Portuguese poet, Luis Camoes, (1524-1580) described Cabo da Roca as the area as “Where the land ends and the sea begins.” That is where we are headed now. The most western point of continental Europe! Remember how sunny and warm Cascais was? We are traveling up, up, up, following the coast line and it is getting foggier and foggier. Hmmmm……. As we twist and turn with the curves, we are following several hundred mortorbikes! It must be what you do on an early Sunday morning; take your bike out for a spin up to Cabo da Roca, or the Cape of the Rock. They weave in and out and pass each other roaring past us….then we are there…
We pass a small, very small village. The village house looks green, since I am taking the photo through the bus’s tinted window.
It is dark, foggy, and there is a gale wind. The tourists already here are all bundled up and scurrying up to the lighthouse to get out of the wind.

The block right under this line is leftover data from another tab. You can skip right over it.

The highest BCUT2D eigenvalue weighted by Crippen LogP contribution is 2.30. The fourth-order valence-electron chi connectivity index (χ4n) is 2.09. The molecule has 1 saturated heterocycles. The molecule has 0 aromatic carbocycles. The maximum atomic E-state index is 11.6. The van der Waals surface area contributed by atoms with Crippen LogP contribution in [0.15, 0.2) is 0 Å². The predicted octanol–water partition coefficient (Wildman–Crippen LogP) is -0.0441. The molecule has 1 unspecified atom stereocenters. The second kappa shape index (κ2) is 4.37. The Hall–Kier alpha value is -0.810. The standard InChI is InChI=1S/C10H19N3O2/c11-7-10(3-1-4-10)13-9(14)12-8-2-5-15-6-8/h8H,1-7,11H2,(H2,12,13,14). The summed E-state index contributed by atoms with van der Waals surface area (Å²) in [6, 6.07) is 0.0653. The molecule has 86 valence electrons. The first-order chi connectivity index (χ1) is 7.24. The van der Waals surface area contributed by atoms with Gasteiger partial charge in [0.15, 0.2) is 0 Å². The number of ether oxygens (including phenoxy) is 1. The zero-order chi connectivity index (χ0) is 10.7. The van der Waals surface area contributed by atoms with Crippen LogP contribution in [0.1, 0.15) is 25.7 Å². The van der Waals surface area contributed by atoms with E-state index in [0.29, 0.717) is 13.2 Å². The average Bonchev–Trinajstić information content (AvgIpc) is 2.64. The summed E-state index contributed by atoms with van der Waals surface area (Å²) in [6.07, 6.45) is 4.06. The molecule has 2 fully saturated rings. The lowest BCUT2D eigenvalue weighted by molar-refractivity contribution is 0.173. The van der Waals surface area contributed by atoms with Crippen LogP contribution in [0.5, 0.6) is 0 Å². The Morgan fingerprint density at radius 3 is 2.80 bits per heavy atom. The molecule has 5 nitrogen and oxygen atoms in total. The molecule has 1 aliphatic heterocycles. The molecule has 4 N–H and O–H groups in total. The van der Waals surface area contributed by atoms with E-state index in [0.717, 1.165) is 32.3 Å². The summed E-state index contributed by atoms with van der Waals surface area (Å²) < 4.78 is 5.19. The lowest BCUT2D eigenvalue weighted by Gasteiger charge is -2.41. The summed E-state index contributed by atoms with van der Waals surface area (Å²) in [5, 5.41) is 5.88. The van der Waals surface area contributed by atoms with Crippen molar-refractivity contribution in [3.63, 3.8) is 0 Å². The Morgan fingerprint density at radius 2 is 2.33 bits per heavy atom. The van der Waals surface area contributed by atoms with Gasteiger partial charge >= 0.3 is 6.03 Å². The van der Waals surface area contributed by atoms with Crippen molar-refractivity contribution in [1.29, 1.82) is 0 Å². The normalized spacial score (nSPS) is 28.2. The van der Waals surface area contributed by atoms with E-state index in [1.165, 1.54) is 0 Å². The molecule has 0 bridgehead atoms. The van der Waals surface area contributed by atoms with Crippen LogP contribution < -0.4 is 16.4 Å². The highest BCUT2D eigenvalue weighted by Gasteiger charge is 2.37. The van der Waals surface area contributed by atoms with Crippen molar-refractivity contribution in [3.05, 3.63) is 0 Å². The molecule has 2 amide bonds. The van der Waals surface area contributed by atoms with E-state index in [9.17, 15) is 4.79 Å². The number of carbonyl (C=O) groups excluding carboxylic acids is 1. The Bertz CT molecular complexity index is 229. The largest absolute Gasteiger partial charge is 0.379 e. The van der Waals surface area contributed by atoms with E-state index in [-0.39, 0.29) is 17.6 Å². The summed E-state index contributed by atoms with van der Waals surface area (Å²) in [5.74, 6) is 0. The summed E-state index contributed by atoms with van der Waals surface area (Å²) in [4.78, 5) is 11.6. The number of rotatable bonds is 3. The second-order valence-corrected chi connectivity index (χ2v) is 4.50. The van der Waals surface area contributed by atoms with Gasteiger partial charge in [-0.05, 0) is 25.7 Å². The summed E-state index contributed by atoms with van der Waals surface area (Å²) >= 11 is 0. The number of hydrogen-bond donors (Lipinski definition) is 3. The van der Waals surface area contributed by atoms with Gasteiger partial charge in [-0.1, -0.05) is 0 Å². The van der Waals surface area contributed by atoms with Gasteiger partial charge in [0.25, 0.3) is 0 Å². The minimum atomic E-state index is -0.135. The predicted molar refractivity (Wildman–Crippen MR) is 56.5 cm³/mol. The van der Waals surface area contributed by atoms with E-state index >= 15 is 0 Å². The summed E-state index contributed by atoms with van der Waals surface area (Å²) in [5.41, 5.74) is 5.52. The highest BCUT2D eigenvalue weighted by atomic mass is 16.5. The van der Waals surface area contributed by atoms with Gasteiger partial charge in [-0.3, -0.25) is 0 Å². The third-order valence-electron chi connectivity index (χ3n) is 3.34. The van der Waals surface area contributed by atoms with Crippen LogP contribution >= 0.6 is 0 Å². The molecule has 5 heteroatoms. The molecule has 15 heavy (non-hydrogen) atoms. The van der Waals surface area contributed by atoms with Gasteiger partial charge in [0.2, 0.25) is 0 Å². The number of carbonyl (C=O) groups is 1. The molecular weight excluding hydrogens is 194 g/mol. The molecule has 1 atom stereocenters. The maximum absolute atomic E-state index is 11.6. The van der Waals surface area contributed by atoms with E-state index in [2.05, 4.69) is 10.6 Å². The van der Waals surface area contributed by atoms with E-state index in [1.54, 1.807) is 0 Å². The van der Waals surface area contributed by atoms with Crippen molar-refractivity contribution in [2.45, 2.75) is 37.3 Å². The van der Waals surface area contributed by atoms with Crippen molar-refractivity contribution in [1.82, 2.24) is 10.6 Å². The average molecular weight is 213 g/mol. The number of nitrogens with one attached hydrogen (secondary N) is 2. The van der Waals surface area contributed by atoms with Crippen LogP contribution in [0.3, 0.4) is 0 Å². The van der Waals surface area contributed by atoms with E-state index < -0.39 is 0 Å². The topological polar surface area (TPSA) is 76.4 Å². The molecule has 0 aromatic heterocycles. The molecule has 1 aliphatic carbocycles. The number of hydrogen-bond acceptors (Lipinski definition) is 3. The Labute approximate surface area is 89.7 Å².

The lighthouse is the first purpose-built lighthouse in Portugal and was completed in 1772. It stands 492 feet above the ocean and the 1000 watt light can be seen for 28 miles away.
The constant strong winds means all plant life is low lying and must be able to grow in salty, windy and harsh conditions. The most prominent plant of the headland is the Ice Plant, (Sour Fig) which is not native to Portugal. Decades ago villagers planted this plant in their gardens and it became invasive. It now covers most of Cabo da Roca!
And hubby managed to snare a photo of the lone bloom that day!
Well, I’m cold and seen enough of the Rock, so back to the bus…..The bikers are not staying long either. They’re racing back down the hill. One more stop today, before going back to the ship! I hope we go back to the beautiful sunny weather!